Fine, criticize the Sanchez piece, but you can't very well believe that the Lisa Lewis "counterpoint" is any better, especially if you bring up "tokenism." Her precious story of the shock of having a black girl (a beautiful, smart black girl of course, since patronizing, syrupy compliments seem to be required when a white girl talks about her colored peers) as a roommate isn't justification for why we all need diversity training, but rather why we white kids need to stop expecting our peers of color to be our instructors and guides on the rainbow-colored path to diversity. Her poor black roommate probably just wanted a potential friend, or at least someone quiet and respectful. Instead, she gets a goody-two-shoes white-guilt martyr who expects her to transport her out of her milquetoast upbringing into communion with "the other." And that's the problem. It's still us, and the other. Sure, now we say the other can teach us, the other's culture is sooooo much cooler than ours (how boring white people are! How awesome Lisa Lewis got a black roommate! Imagine her calling her friends back in Colorado to gush).
    Rather than expecting her school or any person of color she finds herself in close quarters with to teach her about diversity, how about Lisa Lewis, and all the other SHOCC-ers just learn about diversity the way most of us do: by not living with our heads firmly enclosed within our asses. Didn't Lisa Lewis TV? See a movie? Go outside her town? READ A BOOK? Use the rational brain she must have in order to have gotten into Columbia to understand that non-white people do indeed exist in the world, and to come up with rational, normal ways to interact with them? Most of us simply don't need this kind of remediation because we're rational, intelligent kids brought up in world where wholesale racism is simply unnatural and unheard of. At least I did.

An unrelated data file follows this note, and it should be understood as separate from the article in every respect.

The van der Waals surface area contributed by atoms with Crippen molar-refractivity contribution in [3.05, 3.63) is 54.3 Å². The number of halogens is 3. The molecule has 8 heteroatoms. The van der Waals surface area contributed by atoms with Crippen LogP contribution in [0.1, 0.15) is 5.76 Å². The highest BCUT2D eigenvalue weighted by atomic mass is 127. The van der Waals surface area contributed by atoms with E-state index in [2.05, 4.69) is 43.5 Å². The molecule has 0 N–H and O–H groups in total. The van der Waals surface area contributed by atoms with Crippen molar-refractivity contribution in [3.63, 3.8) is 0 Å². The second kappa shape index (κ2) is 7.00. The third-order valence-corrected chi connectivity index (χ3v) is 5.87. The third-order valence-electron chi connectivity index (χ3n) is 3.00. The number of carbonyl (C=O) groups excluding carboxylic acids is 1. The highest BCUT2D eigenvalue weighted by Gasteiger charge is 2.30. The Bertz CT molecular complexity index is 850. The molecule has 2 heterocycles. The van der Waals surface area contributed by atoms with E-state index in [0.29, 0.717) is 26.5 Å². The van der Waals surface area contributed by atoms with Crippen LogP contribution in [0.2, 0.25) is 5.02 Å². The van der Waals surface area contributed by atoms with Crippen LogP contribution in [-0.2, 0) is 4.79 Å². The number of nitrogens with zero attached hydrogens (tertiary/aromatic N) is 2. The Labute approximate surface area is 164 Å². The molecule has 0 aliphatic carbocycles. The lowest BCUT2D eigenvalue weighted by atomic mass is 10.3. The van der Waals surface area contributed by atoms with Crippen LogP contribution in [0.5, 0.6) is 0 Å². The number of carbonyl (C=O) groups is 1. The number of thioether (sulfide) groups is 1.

8. i agree

    that the lisa lewis counterpoint is pretty bad--but then again, why get a BC firstyear to write about why we need diversity training? why not someone who actually led the trainings who could speak intelligently about them? or someone familiar with the race politics of columbia, at least? she was set up to look ignorant--and i think it's fair to say that she's probably not the target audience for the trainings. yeah, OBVIOUSLY she could benefit from them and maybe not have such simplistic views re: black roommates or whatever, but she's (hopefully) not the person who would commit a hate crime, be totally unaware of her privilege, etc etc.